The political landscape in this tale was a fascinating hyperbole of all our worst nightmares of outcomes where the separation between church and state crumbles, and what adds to the sheer terror of this text is the memory of life before the regime the characters have. Offred does not have the benefit of the younger generations of only growing up in her harsh reality and she struggles to forget about the freedom she used to have, which frequently jeopardizes her life.

Now that I have finished the book I look forward to watching the Hulu adaptation of it.

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Giveaway Blues

If you follow authors on social media you’ve probably seen the news by now. Goodreads is changing their Giveaway service for authors; well they’re not really changing anything. They list 4 features for their standard package, which is $119, but most of those features already exist in some capacity. It’s a bold move to charge authors (a lot of them indie) to pay over a hundred dollars to give their book away for free. It might end up working out for Goodreads but I know it won’t be from me.

The email from Goodreads announcing these changes really bummed me out. Personally, I loved giving my books away to anyone willing to read them (reviews or not) because I like the idea that I’m entertaining another person. Sure they might think what I write is a piece of shit and laugh the whole way through (or just use the book as a frisbee) but it’s still entertainment.

I will not be participating in the Giveaway program anymore, but I am pretty liberal with my product so if you want to read my books (present and future) feel free to just drop me a line and I’ll most likely send you a copy. Ask politely with the right emoticons and I’ll probably send you a paperback.

“Progress is man’s ability to complicate simplicity.”
-Thor Heyerdahl

That One Thing

It’s funny, I look back at my three main works on here and they all share a glaring resemblance; I have not published a full-length novel yet. It’s not for a lack of trying. As I look through my unedited manuscripts now I see there are 11 incredibly crappy texts ranging from 55-110k words, all easily passing that 50k threshold, but for some reason, none of them have called to me the way my shorter and published works have.

I like to joke when asked that editing novellas are just easier than full-length manuscripts but in reality, my shorter texts just had that it factor that drew me back before the others.

For Brinwood it was Milly. I knew I had to finish a tale that included her. For Lost in the Clouds it felt more like accomplishing/finishing a story I began telling back in the 4th grade. As for Just Under the Sky; when I began editing that I only had one other manuscript on my computer (a crime comedy called Hopscotch and Keyes, which had a completely disastrous ending I didn’t want to touch with a ten-foot pole).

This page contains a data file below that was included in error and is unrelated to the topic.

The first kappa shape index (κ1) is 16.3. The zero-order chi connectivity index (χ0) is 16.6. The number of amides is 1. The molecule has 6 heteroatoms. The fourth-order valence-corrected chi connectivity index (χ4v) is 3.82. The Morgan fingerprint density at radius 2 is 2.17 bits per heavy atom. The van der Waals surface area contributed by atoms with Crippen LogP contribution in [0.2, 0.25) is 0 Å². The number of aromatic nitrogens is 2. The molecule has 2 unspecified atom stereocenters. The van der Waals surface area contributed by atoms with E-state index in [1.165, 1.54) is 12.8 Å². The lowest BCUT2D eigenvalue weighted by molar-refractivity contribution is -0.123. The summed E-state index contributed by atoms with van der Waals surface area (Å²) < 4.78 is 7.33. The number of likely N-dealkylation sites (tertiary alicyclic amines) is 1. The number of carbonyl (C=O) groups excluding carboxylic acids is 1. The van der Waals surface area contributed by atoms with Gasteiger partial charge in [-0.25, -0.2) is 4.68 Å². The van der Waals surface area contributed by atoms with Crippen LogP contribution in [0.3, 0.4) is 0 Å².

But I’m all out of novellas now, and it’s sort of terrifying because I know the next thing I publish will be a full-length book, which means it will be fairly compared to other full-length novels and I can’t help but feel I may not be at an adequate level as a writer just yet. I mean to be fair do we ever reach that level? I like to think self-doubt is as American as apple pie and more common than oxygen, but it doesn’t make dealing with it any easier.

As exciting as writing is it also carries a weight that the moment you publish you are being compared to the people you were idolizing years ago (maybe not explicitly but at the very least subconsciously when people jump over your title to get the one your hero wrote because why settle for the poor man’s version of it?).

It’s this constant battle in my head, and I am sure in other writers’ heads as well that I want to simultaneously be recognized for my work without the actual spotlight. I don’t know, it’s like what I love about writing is exploring the infinity of my personal space. What brings me joy is sharing its limitless boundaries with readers; then what terrifies me is having those boundaries invaded by those who want to know more, which is a direct contradiction to the thing I just said brings me joy so it just keeps pounding away in my head until I write again.

It’s funny because even now I think I may be writing this blog post because I finished a portion of my writing duties for the day and I just don’t feel ready to transition back to my daily duties just yet and was looking for some sort of buffer.

I’m just editing this book right now, working title is The Absolute, and it’s a doozy and it’s some sort of funny-sad because there are parts of this I am just pouring everything I got into and I still know it’ll never compare to the people I read for my pleasure.

I mean I’m writing a book where the protagonist’s ultimate goal is to literally kill God (with a big G) and all I can think about while I’m exhausting myself with edits is “Who’s really gonna read this piece of shit?” I mean it’s too pretentious to be commercial, and it’s too sloppy to be pretentious, and then I’m scared I’m just gonna be seen as some wannabe genius (if I’m lucky enough to be seen at all) when in reality I’m just writing the fucking book that comes to me.

I don’t know; I know this blog post has become a bit of a bumble ramble bomble and I apologize for boring anyone who took the time to read it. I usually put at least some thought and measurement into the words I put into the world but maybe instead of searching for some sort of ending to tie this whole thing together I just shut the faucet off and let the sink drain.